- By Phil LevyPhil Levy is Senior Fellow on the Global Economy, The Chicago Council on Global Affairs, and teaches strategy at Northwestern University’s Kellogg Schoool of Management.
The White House has growing concerns that anti-trade rhetoric could harm the the Trans-Pacific Partnership’s chances of passing before President Barack Obama leaves office, according to a Financial Times report. Although all of the major remaining presidential candidates publicly criticize the TPP, FT singles out Donald Trump as its most vehement opponent. The piece closes with reassurance from Jim Kessler, of the think tank Third Way, that presidential engagement can solve the problem. “There are very few people who get the better of Donald Trump, but Barack Obama has every time,” he says. The question remains: Can Obama still get his way with one hand tied behind his back?
Though the TPP is the agreement on the table, much of the debate revolves around the North American Free Trade Agreement, concluded over twenty years ago. “It’s a disaster….We will either renegotiate it, or we will break it,” Trump has said of NAFTA.
If that has a familiar ring, go back eight years to the time when Obama, then a junior senator from Illinois, sent a flier around Ohio. It argued, “one million jobs have been lost because of NAFTA, including nearly 50,000 jobs here in Ohio.” He used this argument as the basis for his demand that the United States renegotiate NAFTA, under threat of withdrawal.
The notion that NAFTA had cost a million jobs was clearly specious at the time. It conflated the Canada-United States Free Trade Agreement with NAFTA, the latter of which included Mexico, and relied upon the popular but badly flawed idea of a link between exports and jobs created. To understand the problem with this critique, rather than delving into confusing macroeconomic and trade policy, or the difference between average and marginal job links, just hold one figure in mind: Average U.S. tariffs on Mexico, heading into NAFTA, were roughly three percent. Did the difference between $1.03 and $1.00 really kill a million jobs?
Some of what NAFTA did was tariff reduction, but that mostly meant the reduction of Mexican tariffs against the United States. More importantly, NAFTA set rules for trade in the region, and it helped lock in Mexican economic reforms and openness: When the Asian financial crisis hit in the late 1990s, Mexico did not respond by raising barriers against the United States, as it might have been expected to do.
There is an interesting “underestimation” parallel here between NAFTA and the TPP. The United States already has free trade agreements with six of the 11 TPP partner countries, and has negotiated fairly low tariffs with others through global deals. Thus, when the United States International Trade Commission released its long-awaited analysis of the TPP’s likely impact, the numbers were rather small. By 2032, the commission predicted, U.S. real annual income would be 0.23 percent higher. Over the same 15-year period, employment would go up by 128,000 jobs — positive, but fewer jobs than the U.S. economy created this April alone, in what was seen as a disappointing month.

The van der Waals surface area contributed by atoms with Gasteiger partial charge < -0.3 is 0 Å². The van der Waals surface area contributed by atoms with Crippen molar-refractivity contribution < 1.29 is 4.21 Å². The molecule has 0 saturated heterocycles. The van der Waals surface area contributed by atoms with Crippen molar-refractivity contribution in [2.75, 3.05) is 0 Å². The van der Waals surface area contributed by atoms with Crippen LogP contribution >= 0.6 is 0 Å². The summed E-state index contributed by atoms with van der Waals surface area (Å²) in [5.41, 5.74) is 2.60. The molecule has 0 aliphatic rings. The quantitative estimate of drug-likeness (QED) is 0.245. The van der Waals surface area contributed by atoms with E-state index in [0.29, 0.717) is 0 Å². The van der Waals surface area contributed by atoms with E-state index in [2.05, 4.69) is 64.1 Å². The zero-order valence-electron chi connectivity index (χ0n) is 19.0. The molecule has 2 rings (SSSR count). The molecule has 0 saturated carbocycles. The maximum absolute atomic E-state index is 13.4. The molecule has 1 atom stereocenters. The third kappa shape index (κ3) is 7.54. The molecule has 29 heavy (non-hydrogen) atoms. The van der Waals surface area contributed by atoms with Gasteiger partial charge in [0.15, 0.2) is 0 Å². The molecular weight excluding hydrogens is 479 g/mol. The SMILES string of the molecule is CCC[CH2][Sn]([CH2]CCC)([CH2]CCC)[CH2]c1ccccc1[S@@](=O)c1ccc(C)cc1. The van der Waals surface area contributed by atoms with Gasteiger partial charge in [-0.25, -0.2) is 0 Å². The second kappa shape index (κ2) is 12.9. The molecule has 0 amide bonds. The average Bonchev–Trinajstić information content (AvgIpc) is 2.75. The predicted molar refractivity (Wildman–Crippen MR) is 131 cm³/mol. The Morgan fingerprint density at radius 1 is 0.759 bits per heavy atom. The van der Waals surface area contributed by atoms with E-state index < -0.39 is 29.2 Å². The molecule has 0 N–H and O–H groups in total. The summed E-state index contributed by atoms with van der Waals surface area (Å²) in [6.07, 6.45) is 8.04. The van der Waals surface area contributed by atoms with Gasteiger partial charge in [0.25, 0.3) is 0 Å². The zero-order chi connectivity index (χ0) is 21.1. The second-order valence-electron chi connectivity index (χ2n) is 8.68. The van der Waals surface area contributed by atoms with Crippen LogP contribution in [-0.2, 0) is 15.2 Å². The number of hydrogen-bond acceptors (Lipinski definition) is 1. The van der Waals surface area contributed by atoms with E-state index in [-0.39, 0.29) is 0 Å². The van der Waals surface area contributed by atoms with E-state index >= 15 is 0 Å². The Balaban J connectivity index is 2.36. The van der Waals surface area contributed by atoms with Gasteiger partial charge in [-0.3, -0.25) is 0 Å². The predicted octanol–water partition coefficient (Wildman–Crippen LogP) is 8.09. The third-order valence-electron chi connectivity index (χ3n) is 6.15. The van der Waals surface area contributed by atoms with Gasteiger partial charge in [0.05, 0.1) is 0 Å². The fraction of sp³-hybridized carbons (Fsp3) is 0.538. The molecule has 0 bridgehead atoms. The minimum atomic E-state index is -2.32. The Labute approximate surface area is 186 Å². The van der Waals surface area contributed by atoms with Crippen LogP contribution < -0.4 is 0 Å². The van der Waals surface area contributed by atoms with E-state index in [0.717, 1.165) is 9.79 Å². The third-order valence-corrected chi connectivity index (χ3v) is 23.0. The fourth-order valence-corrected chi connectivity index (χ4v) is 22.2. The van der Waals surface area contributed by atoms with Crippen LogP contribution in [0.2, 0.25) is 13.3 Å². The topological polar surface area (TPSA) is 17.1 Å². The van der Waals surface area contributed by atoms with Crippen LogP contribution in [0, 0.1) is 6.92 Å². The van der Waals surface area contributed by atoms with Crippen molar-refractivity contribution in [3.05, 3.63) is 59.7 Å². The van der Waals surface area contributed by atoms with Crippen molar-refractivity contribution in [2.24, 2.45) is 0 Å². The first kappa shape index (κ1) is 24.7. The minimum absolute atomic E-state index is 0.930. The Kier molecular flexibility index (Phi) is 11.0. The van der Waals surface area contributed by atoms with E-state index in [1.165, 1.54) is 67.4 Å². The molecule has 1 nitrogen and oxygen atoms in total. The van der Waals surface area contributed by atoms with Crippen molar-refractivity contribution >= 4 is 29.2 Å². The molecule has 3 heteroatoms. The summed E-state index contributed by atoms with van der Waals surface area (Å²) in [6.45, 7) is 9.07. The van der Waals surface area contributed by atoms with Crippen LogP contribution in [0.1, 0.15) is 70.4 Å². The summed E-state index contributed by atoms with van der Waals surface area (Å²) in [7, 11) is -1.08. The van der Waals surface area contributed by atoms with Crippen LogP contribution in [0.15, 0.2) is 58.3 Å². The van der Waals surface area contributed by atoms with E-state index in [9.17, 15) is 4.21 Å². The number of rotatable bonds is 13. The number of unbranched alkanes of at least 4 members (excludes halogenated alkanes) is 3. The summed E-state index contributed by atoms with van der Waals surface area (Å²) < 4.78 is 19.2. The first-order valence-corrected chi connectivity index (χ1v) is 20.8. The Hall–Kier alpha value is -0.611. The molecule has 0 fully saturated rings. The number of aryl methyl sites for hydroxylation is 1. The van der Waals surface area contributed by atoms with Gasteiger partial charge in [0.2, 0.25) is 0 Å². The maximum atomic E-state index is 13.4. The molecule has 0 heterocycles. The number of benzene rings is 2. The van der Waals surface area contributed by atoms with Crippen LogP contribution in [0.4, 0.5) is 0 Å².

In focusing on the parts of the TPP that can be analyzed most reliably, the commission very likely underestimates the deal’s positive effects. Michael Froman, the U.S. trade representative, highlights the unquantified benefits of establishing new rules on state-owned enterprises and intellectual property rights protections. Peter Plummer and Michael Petri point to other more ambitious (and rosier) academic estimates. Numerical estimates do not justice to NAFTA or the TPP.
Back to NAFTA: It is hardly news that a presidential candidate might make exaggerated claims during campaign season, only to later retreat. As a candidate, Obama pledged to label China a currency manipulator. That stance seemed to change almost immediately when he took office.
However, Obama has not renounced his earlier claims about NAFTA. The criticisms of NAFTA have become gospel, particularly for organized labor, and the president remains loath to recant. In what was supposed to be a pitch for the TPP, during his 2015 State of the Union, he said, “Look, I’m the first one to admit that past trade deals haven’t always lived up to the hype…”
This puts the White House in a conspicuously weak rhetorical position. It is left to argue that trade agreements in the past have been bad, while this new one is good. The administration can try to base the distinction on some particular differences between the old and new agreements. But it strains credulity to think that enhanced commitments to labor regulation could reverse a 60-year trend of declining employment share in the manufacturing sector — a trend that long predates NAFTA, but that underlies much of the criticism.
In fact, it is the very self-inflicted weakness of its economic argumentation that has left the administration highlighting the strategic importance of the TPP, and the question of whether the United States or China will write the rules of trade. If the president’s misguided “concession” on past trade agreements served to mollify labor critics, one might see it at least as a savvy tactical move. Instead, those critics embrace the “NAFTA was bad…” premise, while rejecting the “…but TPP is fine” conclusion.
Both the new TPP analysis and our experience with old trade agreements strongly suggest the United States would gain from adopting the TPP. But the awkward politics of trade in the Democratic party meant that the TPP was pushed back into an election year. Time is now running short, and the tenor of the political debate is trending in the wrong direction. This is an important fight, but not one the president is likely to win single-handedly.
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